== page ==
An earlier version of this paper was presented by Professor Parness at the Third Annual Wells Conference on Adoption Law under the title, "Safe Haven Laws: Where Are the Daddies?", at Capital University Law School on February 15, 2007. The paper explores the difficulties in American state safe haven, adoption and birth record laws, crystalized in the question: "Where are the daddies?" After briefly reviewing safe haven laws, the paper demonstrates how paternity interests are unreasonably, if not unconstitutionally, foreclosed when children are abandoned by their mothers. Comparable paternity losses due to maternal acts are then shown under adoption and birth record laws. Lost daddies are unwarranted because maternal privacy rights and interests should not easily foreclose chances for responsible fatherhood, especially where births result from consensual sex between unwed partners. There should be differences in law between abortion decisions and maternal decisions about children in safe haven, adoption, and birth record settings. These differences should reflect the differing societal interests, maternal interests, and paternal interests in protecting potential human life and in protecting born alive human life. Neither maternal decisional privacy nor maternal informational privacy foreclose expanded protections for legal paternity opportunities and rights. The paper concludes with suggested paternity law reforms.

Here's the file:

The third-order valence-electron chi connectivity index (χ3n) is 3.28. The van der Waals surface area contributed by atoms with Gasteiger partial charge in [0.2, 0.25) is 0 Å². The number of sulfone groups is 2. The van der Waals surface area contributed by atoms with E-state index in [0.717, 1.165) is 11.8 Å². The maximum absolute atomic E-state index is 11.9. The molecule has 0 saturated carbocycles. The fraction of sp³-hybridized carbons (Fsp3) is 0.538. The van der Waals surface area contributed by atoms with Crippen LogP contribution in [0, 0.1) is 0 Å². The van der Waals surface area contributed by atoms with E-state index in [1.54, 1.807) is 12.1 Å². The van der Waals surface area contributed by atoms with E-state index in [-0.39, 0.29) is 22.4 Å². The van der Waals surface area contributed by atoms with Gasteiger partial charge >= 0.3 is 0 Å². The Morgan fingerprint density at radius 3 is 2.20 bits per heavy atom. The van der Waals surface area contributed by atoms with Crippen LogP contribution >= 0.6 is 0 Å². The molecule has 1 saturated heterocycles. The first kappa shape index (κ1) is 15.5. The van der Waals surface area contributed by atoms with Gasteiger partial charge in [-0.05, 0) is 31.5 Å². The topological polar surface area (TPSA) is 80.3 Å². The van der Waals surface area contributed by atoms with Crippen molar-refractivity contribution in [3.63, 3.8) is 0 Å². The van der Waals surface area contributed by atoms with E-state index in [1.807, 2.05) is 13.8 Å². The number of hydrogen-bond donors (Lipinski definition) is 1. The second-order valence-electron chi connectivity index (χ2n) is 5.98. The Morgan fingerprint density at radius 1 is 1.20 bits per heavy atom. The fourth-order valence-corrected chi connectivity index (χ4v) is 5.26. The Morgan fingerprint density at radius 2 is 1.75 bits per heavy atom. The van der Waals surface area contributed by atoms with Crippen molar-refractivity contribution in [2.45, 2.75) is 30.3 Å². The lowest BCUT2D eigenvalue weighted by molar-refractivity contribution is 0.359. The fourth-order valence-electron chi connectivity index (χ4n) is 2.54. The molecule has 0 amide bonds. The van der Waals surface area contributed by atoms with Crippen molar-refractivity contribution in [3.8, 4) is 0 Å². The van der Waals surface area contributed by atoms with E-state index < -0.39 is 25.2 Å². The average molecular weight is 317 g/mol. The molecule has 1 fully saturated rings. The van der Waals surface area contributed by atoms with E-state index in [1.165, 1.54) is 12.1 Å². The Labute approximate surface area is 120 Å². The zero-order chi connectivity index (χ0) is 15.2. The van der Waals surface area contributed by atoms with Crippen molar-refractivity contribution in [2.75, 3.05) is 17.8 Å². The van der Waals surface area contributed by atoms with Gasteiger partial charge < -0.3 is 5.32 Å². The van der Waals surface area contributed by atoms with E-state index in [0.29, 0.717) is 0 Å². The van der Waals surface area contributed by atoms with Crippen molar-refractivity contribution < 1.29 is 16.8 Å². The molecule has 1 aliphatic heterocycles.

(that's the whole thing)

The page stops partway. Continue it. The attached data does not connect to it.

Parness, Jeffrey A. and Arado, Therese A. Clarke, "Safe Haven, Adoption and Birth Record Laws: Where are the Daddies?" (2007). Faculty Peer-Reviewed Publications. 663.
College of Law